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Operational Implications of a Split Anoxic/Aerobic Process
Author: Stuart Oppenheim, Pete Chavol, Vick Pedregon
Date: 10/01
Presented at WEF 74th Annual Conference and Exposition, Atlanta, GA October 13-17, 2001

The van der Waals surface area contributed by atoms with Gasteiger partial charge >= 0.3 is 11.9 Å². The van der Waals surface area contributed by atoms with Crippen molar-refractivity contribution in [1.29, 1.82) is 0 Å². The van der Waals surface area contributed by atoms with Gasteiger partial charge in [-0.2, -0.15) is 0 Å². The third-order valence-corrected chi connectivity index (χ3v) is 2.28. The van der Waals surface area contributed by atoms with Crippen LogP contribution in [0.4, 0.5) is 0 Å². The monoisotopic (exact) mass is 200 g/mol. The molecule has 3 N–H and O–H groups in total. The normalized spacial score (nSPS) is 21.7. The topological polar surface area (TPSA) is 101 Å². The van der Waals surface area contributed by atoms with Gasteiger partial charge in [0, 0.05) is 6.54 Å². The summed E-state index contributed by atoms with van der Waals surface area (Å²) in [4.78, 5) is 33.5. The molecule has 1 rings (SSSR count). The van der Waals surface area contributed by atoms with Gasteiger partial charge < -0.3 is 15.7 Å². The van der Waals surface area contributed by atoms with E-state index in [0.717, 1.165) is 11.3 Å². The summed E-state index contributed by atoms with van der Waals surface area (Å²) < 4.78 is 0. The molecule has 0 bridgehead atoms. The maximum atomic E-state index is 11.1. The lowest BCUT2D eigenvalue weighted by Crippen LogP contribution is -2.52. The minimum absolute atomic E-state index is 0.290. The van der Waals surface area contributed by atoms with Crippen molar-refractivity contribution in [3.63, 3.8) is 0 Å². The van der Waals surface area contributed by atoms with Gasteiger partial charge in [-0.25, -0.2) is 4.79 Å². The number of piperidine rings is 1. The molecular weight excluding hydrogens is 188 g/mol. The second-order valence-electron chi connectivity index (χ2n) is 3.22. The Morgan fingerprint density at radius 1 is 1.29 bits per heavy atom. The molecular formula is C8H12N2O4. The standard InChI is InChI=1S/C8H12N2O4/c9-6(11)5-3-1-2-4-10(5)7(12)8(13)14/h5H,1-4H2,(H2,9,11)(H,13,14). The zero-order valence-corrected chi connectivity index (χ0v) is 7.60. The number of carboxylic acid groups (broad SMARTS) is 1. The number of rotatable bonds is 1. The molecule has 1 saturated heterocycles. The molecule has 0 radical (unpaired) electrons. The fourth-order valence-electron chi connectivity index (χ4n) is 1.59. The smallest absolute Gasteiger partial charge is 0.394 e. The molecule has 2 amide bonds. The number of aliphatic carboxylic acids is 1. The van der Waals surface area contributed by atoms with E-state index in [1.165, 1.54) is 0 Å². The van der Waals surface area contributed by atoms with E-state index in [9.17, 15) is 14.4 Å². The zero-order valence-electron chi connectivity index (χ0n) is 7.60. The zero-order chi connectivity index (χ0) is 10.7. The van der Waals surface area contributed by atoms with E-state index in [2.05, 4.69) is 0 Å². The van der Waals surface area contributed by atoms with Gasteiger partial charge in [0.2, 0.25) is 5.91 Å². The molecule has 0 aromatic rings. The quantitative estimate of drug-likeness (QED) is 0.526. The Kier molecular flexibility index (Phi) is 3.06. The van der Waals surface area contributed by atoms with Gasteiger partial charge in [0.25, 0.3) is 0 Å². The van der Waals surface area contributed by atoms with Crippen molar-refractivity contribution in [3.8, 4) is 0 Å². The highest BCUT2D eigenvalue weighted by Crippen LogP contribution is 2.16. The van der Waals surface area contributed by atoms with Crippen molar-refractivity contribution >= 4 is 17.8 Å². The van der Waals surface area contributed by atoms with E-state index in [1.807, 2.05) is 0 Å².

Many wastewater treatment plants are being retrofitted to meet more stringent effluent requirements. One of the process tools being implemented is selector technology, which can improve settling characteristics, energy consumption and the overall robustness of the process. When the City of El Paso was required to upgrade its Haskell R. Street Wastewater Treatment Plant, the decision was made to construct new aerobic tankage while retrofitting existing pure oxygen basins into an anoxic selector. Although this arrangement maximized use of existing tankage, splitting the process presented both engineering and operational challenges. Plant staff has responded to those challenges by operating the plant in several different modes as the plant is optimized. This has resulted in the plant being operated with parameters that differ from the original design values. This paper reviews how plant operations have responded to the challenges of the split anoxic/aerobic system. In addition, the paper reviews the operational implications of the various process modes and in particular, operational cost related to energy consumption and dewatered sludge hauling.